Executive Summary

There were several interesting papers published by Washington’s think tank community, including some by CSIS on the Gulf region.

In response to Obama’s executive order enhancing cybersecurity, the Monitor analysis looks at the threat and how it could impact America.  Could a cyber attack be the modern equivalent of a Pearl Harbor?  The analysis says, yes.  However, much of the American economy is not closely linked to the internet and would continue to produce food and other goods in any event.  How the government will respond will also be critical.

Think Tanks Activity Summary

The FPRI looks at the militarization of American foreign policy.  They note, “This shift in focus has raised concerns about the “militarization of U.S. foreign policy,” which began in the 1990s with the recognition that combatant commanders are as much policy entrepreneurs as they are war fighters.  Generals like Tony Zinni or Wesley Clark epitomized the new breed of warrior-diplomat who directly engaged with foreign heads of state.  Far from rogue generals, these military leaders were directed by President Bill Clinton to engage with the world and promote security by assisting partners and assuring allies in a security environment freed from the Cold War dynamic. President George W. Bush and President Barack Obama continued the practice of using the military to assist almost every government of the world.”

The Center of American Progress focused on the devastating effects that Sequestration will have on America’s military presence globally, particularly in the Middle East. The Think Tank refers to the views of former Secretary of Defense Leon Panetta along with data proving that sequestration will limit our naval presence in the Middle East and will impact other branches of the military in the region. In conclusion, the think tank argues policy makers must avoid sequestration and seek a more appropriate budget solution.

The Heritage Foundation looks at Obama’s cybersecurity executive order.  They warn, “regulations tend to promote an attitude of compliance, not security, and in the case of cybersecurity, this means compliance with outdated regulations. With technology and cyber threats constantly evolving, regulations will always be stuck in the past.   Finally, mandatory regulations will go a long way toward souring any public-private partnership that the EO seeks in earlier sections. After all, a partnership does not usually involve forcing one side to do what the other one wants.”

There was an Interesting analysis at the Aspen Institute on February 20th regarding how to strengthen US-Lebanese strategic relations. The discussion at the Institute concluded that we must continue to fund 76 million to Lebanon annually because it serves as a strategic friendship in the Middle East. If the US helps build the Lebanese Armed Forces (LAF), they will be capable of protecting the State which will weaken Hezbollah’s legitimacy. This will pressure Hezbollah to become a political organization rather than militant. The discussion also concluded that Hezbollah and the axis of resistance (Iran, Syria, Hezbollah and Hamas) have been weakened by the Arab Spring and it is the best time to support the LAF to weaken Hezbollah further.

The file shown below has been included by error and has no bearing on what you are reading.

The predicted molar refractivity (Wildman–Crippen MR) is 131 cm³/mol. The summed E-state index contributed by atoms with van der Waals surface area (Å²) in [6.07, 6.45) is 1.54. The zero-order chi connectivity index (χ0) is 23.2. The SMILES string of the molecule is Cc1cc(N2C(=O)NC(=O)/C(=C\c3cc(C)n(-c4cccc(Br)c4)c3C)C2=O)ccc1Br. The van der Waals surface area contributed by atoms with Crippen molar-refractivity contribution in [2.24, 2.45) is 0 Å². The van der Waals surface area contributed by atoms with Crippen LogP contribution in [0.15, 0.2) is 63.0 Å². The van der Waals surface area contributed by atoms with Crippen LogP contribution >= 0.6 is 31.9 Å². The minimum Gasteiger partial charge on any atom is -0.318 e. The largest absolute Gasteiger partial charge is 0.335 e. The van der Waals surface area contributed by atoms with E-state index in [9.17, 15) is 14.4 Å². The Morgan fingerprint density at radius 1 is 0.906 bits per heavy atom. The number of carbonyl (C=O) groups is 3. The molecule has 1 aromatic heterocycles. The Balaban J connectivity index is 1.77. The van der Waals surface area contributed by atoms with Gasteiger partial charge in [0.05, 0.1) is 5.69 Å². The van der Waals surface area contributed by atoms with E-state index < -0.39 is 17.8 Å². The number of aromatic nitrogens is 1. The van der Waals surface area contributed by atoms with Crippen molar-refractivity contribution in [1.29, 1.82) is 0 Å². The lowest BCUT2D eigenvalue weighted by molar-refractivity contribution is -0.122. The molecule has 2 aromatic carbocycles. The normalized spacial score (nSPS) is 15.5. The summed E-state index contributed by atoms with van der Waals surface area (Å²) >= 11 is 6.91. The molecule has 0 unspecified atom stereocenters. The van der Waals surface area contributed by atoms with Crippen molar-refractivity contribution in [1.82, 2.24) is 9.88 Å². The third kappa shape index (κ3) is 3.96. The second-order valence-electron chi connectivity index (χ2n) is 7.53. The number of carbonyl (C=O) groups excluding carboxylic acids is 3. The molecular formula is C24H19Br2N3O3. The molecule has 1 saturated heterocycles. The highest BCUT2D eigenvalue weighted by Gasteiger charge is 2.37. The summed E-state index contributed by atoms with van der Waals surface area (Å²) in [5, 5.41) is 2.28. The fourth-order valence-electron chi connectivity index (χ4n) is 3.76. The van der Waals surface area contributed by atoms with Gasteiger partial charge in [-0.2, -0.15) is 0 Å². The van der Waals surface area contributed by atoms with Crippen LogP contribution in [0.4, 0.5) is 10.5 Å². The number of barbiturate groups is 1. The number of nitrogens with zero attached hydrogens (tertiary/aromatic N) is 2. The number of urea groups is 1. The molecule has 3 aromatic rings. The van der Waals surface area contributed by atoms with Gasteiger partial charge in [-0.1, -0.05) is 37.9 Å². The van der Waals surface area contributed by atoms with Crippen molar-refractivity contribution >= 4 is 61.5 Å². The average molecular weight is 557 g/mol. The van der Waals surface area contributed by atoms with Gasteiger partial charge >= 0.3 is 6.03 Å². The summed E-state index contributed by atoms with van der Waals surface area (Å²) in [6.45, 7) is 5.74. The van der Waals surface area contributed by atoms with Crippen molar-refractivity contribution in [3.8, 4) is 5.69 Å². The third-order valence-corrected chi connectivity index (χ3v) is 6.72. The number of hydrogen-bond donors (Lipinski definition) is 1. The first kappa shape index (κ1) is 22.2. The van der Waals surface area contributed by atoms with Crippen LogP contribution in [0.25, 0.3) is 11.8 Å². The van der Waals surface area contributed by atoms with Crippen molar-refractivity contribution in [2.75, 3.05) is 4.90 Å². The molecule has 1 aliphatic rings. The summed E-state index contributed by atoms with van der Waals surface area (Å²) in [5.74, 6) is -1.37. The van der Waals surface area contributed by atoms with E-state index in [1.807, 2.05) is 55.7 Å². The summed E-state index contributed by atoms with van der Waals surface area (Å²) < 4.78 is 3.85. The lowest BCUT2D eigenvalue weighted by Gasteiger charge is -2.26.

The Washington Institute looks at the Hezbollah connection in Syria and Iran.  In recent days, U.S. and Mideast officials have reported that Iran and Hezbollah, the Lebanese Shiite group, are making military preparations for the sectarian chaos likely to engulf a post-Assad Syria. Counterterrorism expert Matthew Levitt says that Hezbollah has closely aligned itself with Iran’s Quds Force, an elite paramilitary group linked directly to Ayatollah Ali Khamenei, while fighting alongside the Assad regime. In recent years, the partnership between Hezbollah and Iran has tightened to the point that the group’s allegiance to Khamenei is paramount, he says. “What we see now is that Hezbollah is going to do things today that are in Iran’s interest even if they expressly run counter to the interests of Lebanon and Hezbollah’s own interest there.”

The Institute for the Study of War looks at the Syrian Army, its order of battle and doctrine as the civil war began.  This report precedes the Institute for the Study of War’s upcoming report, The Assad Regime: From Counterinsurgency to Civil War, which will examine the ways in which Assad has deployed his forces in the ongoing campaign against Syria’s opposition.  They note, “At the beginning of the Syrian conflict in 2011, the Syrian Army was one of the largest and best-trained forces in the Arab world. Organized according to Soviet doctrine, it was oriented to project power into Lebanon and to defend against a potential Israeli invasion. Despite its relatively poor combat record against the Israelis, the Syrian Army had earned a reputation as disciplined and motivated force. The Army’s cohesiveness and continued logistical capacity in the current uprising is consistent with this reputation.”